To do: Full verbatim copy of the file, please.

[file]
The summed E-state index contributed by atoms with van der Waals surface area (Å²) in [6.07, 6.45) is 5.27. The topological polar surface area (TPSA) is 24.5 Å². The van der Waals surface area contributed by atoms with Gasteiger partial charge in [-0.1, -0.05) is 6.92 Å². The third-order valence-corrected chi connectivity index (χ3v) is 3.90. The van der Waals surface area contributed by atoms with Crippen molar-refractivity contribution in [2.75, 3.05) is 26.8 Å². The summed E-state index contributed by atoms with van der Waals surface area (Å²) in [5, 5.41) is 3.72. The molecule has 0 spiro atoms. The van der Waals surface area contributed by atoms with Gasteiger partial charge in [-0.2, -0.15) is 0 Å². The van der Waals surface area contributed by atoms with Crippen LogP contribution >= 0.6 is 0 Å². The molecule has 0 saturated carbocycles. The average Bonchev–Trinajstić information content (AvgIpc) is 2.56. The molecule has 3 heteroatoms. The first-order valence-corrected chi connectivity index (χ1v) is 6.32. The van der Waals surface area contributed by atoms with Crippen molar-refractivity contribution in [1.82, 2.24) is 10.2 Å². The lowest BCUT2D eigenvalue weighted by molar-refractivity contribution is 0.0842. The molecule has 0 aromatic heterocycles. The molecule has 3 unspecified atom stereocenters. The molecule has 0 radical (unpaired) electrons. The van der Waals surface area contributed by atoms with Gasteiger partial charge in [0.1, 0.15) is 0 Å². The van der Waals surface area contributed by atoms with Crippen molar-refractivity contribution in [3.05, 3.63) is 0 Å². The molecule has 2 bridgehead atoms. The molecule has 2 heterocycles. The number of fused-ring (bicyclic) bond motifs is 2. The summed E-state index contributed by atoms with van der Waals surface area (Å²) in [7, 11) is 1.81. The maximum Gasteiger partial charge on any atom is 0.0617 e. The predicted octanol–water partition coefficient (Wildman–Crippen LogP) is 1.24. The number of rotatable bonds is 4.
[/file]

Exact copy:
The summed E-state index contributed by atoms with van der Waals surface area (Å²) in [6.07, 6.45) is 5.27. The topological polar surface area (TPSA) is 24.5 Å². The van der Waals surface area contributed by atoms with Gasteiger partial charge in [-0.1, -0.05) is 6.92 Å². The third-order valence-corrected chi connectivity index (χ3v) is 3.90. The van der Waals surface area contributed by atoms with Crippen molar-refractivity contribution in [2.75, 3.05) is 26.8 Å². The summed E-state index contributed by atoms with van der Waals surface area (Å²) in [5, 5.41) is 3.72. The molecule has 0 spiro atoms. The van der Waals surface area contributed by atoms with Gasteiger partial charge in [-0.2, -0.15) is 0 Å². The van der Waals surface area contributed by atoms with Crippen LogP contribution >= 0.6 is 0 Å². The molecule has 0 saturated carbocycles. The average Bonchev–Trinajstić information content (AvgIpc) is 2.56. The molecule has 3 heteroatoms. The first-order valence-corrected chi connectivity index (χ1v) is 6.32. The van der Waals surface area contributed by atoms with Crippen molar-refractivity contribution in [1.82, 2.24) is 10.2 Å². The lowest BCUT2D eigenvalue weighted by molar-refractivity contribution is 0.0842. The molecule has 0 aromatic heterocycles. The molecule has 3 unspecified atom stereocenters. The molecule has 0 radical (unpaired) electrons. The van der Waals surface area contributed by atoms with Gasteiger partial charge in [0.1, 0.15) is 0 Å². The van der Waals surface area contributed by atoms with Crippen molar-refractivity contribution in [3.05, 3.63) is 0 Å². The molecule has 2 bridgehead atoms. The molecule has 2 heterocycles. The number of fused-ring (bicyclic) bond motifs is 2. The summed E-state index contributed by atoms with van der Waals surface area (Å²) in [7, 11) is 1.81. The maximum Gasteiger partial charge on any atom is 0.0617 e. The predicted octanol–water partition coefficient (Wildman–Crippen LogP) is 1.24. The number of rotatable bonds is 4.